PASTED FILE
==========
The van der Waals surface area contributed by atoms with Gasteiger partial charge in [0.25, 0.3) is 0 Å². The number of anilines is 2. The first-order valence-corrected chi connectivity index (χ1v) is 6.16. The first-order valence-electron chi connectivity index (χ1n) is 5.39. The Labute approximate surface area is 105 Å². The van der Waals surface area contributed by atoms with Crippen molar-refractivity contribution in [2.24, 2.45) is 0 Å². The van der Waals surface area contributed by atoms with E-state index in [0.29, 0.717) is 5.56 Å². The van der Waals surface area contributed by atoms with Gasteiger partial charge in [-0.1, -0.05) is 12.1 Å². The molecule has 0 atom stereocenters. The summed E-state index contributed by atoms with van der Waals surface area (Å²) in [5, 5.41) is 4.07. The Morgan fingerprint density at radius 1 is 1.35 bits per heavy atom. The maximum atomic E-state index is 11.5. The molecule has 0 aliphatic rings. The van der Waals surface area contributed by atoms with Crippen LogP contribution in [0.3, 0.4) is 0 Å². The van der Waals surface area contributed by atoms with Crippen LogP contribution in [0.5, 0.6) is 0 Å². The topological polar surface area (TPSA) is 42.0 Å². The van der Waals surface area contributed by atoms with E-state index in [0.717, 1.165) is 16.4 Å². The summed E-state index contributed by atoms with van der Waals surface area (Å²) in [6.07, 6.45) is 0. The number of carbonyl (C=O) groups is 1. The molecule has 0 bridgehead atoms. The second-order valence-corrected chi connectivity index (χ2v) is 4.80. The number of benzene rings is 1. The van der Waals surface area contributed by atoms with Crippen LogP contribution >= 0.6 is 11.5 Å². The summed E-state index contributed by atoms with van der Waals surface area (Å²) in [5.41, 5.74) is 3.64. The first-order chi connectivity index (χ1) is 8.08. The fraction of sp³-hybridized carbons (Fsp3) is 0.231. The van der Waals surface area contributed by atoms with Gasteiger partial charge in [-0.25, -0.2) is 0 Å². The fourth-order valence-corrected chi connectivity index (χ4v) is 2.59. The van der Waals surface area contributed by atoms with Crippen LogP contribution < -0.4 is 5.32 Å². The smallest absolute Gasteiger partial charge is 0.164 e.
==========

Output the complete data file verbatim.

The van der Waals surface area contributed by atoms with Gasteiger partial charge in [0.25, 0.3) is 0 Å². The number of anilines is 2. The first-order valence-corrected chi connectivity index (χ1v) is 6.16. The first-order valence-electron chi connectivity index (χ1n) is 5.39. The Labute approximate surface area is 105 Å². The van der Waals surface area contributed by atoms with Crippen molar-refractivity contribution in [2.24, 2.45) is 0 Å². The van der Waals surface area contributed by atoms with E-state index in [0.29, 0.717) is 5.56 Å². The van der Waals surface area contributed by atoms with Gasteiger partial charge in [-0.1, -0.05) is 12.1 Å². The molecule has 0 atom stereocenters. The summed E-state index contributed by atoms with van der Waals surface area (Å²) in [5, 5.41) is 4.07. The Morgan fingerprint density at radius 1 is 1.35 bits per heavy atom. The maximum atomic E-state index is 11.5. The molecule has 0 aliphatic rings. The van der Waals surface area contributed by atoms with Crippen LogP contribution in [0.3, 0.4) is 0 Å². The van der Waals surface area contributed by atoms with Crippen LogP contribution in [0.5, 0.6) is 0 Å². The topological polar surface area (TPSA) is 42.0 Å². The van der Waals surface area contributed by atoms with E-state index in [0.717, 1.165) is 16.4 Å². The summed E-state index contributed by atoms with van der Waals surface area (Å²) in [6.07, 6.45) is 0. The number of carbonyl (C=O) groups is 1. The molecule has 0 bridgehead atoms. The second-order valence-corrected chi connectivity index (χ2v) is 4.80. The number of benzene rings is 1. The van der Waals surface area contributed by atoms with Crippen LogP contribution >= 0.6 is 11.5 Å². The summed E-state index contributed by atoms with van der Waals surface area (Å²) in [5.41, 5.74) is 3.64. The first-order chi connectivity index (χ1) is 8.08. The fraction of sp³-hybridized carbons (Fsp3) is 0.231. The van der Waals surface area contributed by atoms with Gasteiger partial charge in [-0.25, -0.2) is 0 Å². The fourth-order valence-corrected chi connectivity index (χ4v) is 2.59. The van der Waals surface area contributed by atoms with Crippen LogP contribution < -0.4 is 5.32 Å². The smallest absolute Gasteiger partial charge is 0.164 e.